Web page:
What people see in a photograph can vary from person to person, and discussing those differences can often lead to a greater understanding of another person’s thoughts and emotions. That’s the idea behind a photography project in Kearney called PhotoVoice.
Buffalo County Community Partners is a non-profit organization headquartered in Kearney, Neb., with the mission “to assess, strengthen, and promote the health of Buffalo County.”
With this goal in mind, BCCP started the PhotoVoice Project, which uses photography as a medium to bring together kids from various backgrounds.
Teresa Lopez, the only girl in the class, said she looks forward to the two-hour sessions every week.
“I just love photography. My family has just been around photos for so long, so that’s what made me [want] to come to this,” Lopez said.
Lopez and the other students are each given an easy-to-use digital camera. They’re told to capture certain types of photos each week—things like landscapes or self-portraits—then they discuss their photos with the group.
Some of the shots are funny and light-hearted, others serious and sad.
Mark Foradori, youth coordinator with Buffalo County Community Partners, said photography can offer a healthy, creative outlet to many students. Just like any other extra-curricular activity, Foradori said students who embrace photography are able to express themselves in ways they might not be able to otherwise.
“They have a different perspective on things. They’re all middle school and high school-aged students, and their world is completely different than the world of adults,” Foradori said.
The aim of PhotoVoice is to help kids make better decisions. Funding for the project comes from the Nebraska Crime Commission in the form of a grant worth about $8000.
At-risk youth in Buffalo County’s juvenile justice system are given first priority to enroll in the class, but Foradori said you don’t need to be an at risk-youth to benefit from it.
“It’s more like an enrichment program, and it can be kind of a mentoring situation for them. Some of them are inspired by it and take off with it, and some of them just move on to the next thing. Just like any other student activity,” Foradori explained.
Because some of the youth in the PhotoVoice project are in the juvenile justice system, we can’t identify them for this story. One such teen sparked a conversation about the fragility of life after he shared a photo of his new tattoo.
“It’s for my friend that passed away. He was only 15, actually 16…him and his friend were going down the highway and hit some loose gravel and flipped the car,” he said.
This type of open discussion is why PhotoVoice was started. Foradori said he wants to create a safe environment where students can discuss what’s going on in their lives, using the photos as the jumping off point.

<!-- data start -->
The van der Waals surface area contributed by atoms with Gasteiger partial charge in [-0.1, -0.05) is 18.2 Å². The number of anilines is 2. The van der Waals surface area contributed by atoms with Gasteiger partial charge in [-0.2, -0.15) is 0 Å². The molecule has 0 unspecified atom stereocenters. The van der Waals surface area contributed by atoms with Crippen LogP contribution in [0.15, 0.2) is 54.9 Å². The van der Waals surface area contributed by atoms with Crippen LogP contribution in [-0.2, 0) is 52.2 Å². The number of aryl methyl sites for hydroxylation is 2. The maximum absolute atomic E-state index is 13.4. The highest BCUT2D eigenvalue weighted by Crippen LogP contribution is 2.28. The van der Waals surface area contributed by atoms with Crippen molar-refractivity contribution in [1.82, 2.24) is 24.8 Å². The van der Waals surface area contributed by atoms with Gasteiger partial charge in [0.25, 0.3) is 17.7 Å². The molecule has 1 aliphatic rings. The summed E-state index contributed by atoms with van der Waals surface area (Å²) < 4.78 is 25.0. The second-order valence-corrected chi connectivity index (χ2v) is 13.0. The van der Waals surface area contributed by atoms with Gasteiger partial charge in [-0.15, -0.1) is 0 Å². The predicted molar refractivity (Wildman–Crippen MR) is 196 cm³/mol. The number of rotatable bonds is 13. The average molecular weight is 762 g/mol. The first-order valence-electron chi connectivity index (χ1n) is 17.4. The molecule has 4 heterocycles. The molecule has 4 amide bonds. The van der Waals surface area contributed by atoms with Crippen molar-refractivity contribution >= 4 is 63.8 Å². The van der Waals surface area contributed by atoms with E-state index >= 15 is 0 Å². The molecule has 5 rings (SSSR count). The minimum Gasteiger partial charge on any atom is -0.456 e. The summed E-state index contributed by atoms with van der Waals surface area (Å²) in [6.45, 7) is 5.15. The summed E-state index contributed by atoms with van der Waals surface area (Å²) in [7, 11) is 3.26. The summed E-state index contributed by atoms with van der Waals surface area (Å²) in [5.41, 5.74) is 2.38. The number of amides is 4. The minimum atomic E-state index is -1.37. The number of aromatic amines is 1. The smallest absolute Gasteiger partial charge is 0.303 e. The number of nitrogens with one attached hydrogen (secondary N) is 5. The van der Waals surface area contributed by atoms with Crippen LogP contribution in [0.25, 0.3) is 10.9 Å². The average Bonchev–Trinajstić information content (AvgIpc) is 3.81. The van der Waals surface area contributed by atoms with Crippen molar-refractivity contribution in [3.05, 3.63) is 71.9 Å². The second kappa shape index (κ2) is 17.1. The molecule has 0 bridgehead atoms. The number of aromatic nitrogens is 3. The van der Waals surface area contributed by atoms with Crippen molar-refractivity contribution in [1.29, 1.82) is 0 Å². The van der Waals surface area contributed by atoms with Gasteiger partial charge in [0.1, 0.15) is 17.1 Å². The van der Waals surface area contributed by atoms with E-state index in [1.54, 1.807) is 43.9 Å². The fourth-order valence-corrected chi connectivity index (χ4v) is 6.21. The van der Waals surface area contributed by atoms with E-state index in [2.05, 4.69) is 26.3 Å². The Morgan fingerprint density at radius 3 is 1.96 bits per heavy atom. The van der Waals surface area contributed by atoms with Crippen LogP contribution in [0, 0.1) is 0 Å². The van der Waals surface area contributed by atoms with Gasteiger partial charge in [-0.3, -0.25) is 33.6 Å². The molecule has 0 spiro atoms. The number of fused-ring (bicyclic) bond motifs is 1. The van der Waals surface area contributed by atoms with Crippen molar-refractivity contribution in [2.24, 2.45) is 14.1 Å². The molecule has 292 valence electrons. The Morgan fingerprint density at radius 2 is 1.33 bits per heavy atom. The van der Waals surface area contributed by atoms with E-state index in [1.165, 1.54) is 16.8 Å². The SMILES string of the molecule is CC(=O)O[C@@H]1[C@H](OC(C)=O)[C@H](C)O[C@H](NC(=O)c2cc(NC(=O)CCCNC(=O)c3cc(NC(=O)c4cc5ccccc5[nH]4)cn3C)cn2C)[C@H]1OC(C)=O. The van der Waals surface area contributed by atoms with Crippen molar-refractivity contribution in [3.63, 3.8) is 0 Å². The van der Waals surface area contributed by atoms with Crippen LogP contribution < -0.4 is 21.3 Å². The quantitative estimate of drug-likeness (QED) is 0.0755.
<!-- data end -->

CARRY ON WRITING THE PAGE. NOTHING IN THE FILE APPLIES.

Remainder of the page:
Psychologist Judy Weiser calls this technique Therapeutic Photography, which is similar to Phototherapy, a field she helped pioneer in 1974, when she began using photographs during therapy sessions. She was working with deaf native children in Canada, and said the photographs made it easier to communicate.
According to Weiser, she soon realized the power photography could play in helping people characterize their feelings and express themselves.
There are differences in PhotoTherapy and Therapeutic Photography, usually the presence of a licensed mental health professional, but Weiser said the core principles remain the same.
“The meaning of a photograph isn’t in the photograph. The details on the surface tell you what it’s a picture of, they don’t tell you what it’s a picture about,” Weiser explained, “because it’s about something different to each and every person that views it. Including the person that took it.”
In Weiser’s opinion, what we think a picture is about depends on who we are, where we came from, our life experiences, our personality…everything that makes us individuals.
She called it “basic phenomenology” and gave this example:
“Joey shows Bobby a photo and Joey explains the [what he sees] and Bobby goes, ‘Man, that’s not what I saw in there. Here’s what I saw in there’ and they have a conversation. And in that conversation is the learning that they need to step back and think first before they have an expectation or make a decision. And you can’t teach that directly,” Weiser said.
By creating a language of sorts to help people deal with their emotions, Weiser said photographs can actually help an individual grow as a person.
Teresa Lopez, from the Kearney class, said that’s exactly what photography and the Photovoice project have done in her life.
When asked how she takes pictures, Lopez said, “Most people want it to be perfect. I don’t want it to be perfect. I just want it to be an everlasting memory for me.”
The PhotoVoice Project in Kearney is not affiliated with the international PhotoVoice charity, although they share similarities.
There will be an exhibition of the Buffalo County Community Partners PhotoVoice Project at the Merryman Performing Arts Center on June 17.
For more information on Phototherapy and Therapeutic Photography, click here.